A new CDC study confirms that the Pfizer and Moderna COVID vaccines are highly effective at preventing asymptomatic infections as well as symptomatic infections:
A new CDC study provides strong evidence that mRNA COVID-19 vaccines are highly effective in preventing SARS-CoV-2 infections in real-world conditions among health care personnel, first responders, and other essential workers. These groups are more likely than the general population to be exposed to the virus because of their occupations.
The study looked at the effectiveness of Pfizer-BioNTech and Moderna mRNA vaccines in preventing SARS-CoV-2 infections among 3,950 study participants in six states over a 13-week period from December 14, 2020 to March 13, 2021.
Results showed that following the second dose of vaccine (the recommended number of doses), risk of infection was reduced by 90 percent two or more weeks after vaccination. Following a single dose of either vaccine, the participants’ risk of infection with SARS-CoV-2 was reduced by 80 percent two or more weeks after vaccination. [emphasis added]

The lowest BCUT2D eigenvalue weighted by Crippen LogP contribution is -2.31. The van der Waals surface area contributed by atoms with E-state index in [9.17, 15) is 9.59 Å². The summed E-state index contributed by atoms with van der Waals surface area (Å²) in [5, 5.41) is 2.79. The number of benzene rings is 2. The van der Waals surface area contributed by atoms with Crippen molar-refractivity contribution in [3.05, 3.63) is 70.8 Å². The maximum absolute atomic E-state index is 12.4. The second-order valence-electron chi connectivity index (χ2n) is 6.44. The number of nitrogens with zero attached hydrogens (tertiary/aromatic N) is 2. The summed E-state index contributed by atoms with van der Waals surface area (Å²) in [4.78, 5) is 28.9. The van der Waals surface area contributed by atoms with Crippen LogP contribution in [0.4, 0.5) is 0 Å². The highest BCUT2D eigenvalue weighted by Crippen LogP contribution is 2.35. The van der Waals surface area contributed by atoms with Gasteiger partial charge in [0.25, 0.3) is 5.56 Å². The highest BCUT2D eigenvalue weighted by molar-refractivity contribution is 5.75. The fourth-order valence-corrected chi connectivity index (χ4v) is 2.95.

For months, some public-health officials in the United States have been underselling the benefits of COVID vaccinations by overstating concerns that vaccinated Americans might be infected without symptoms and easily transmit the SARS-Cov-2 virus to others. As the New York Times noted in January: “Although no rigorous study has yet analyzed whether vaccinated people can spread the virus, it would be surprising if they did. ‘If there is an example of a vaccine in widespread clinical use that has this selective effect — prevents disease but not infection — I can’t think of one!’ Dr. Paul Sax of Harvard has written in The New England Journal of Medicine. (And, no, exclamation points are not common in medical journals.) On Twitter, Dr. Monica Gandhi of the University of California, San Francisco, argued: ‘Please be assured that YOU ARE SAFE after vaccine from what matters — disease and spreading.’”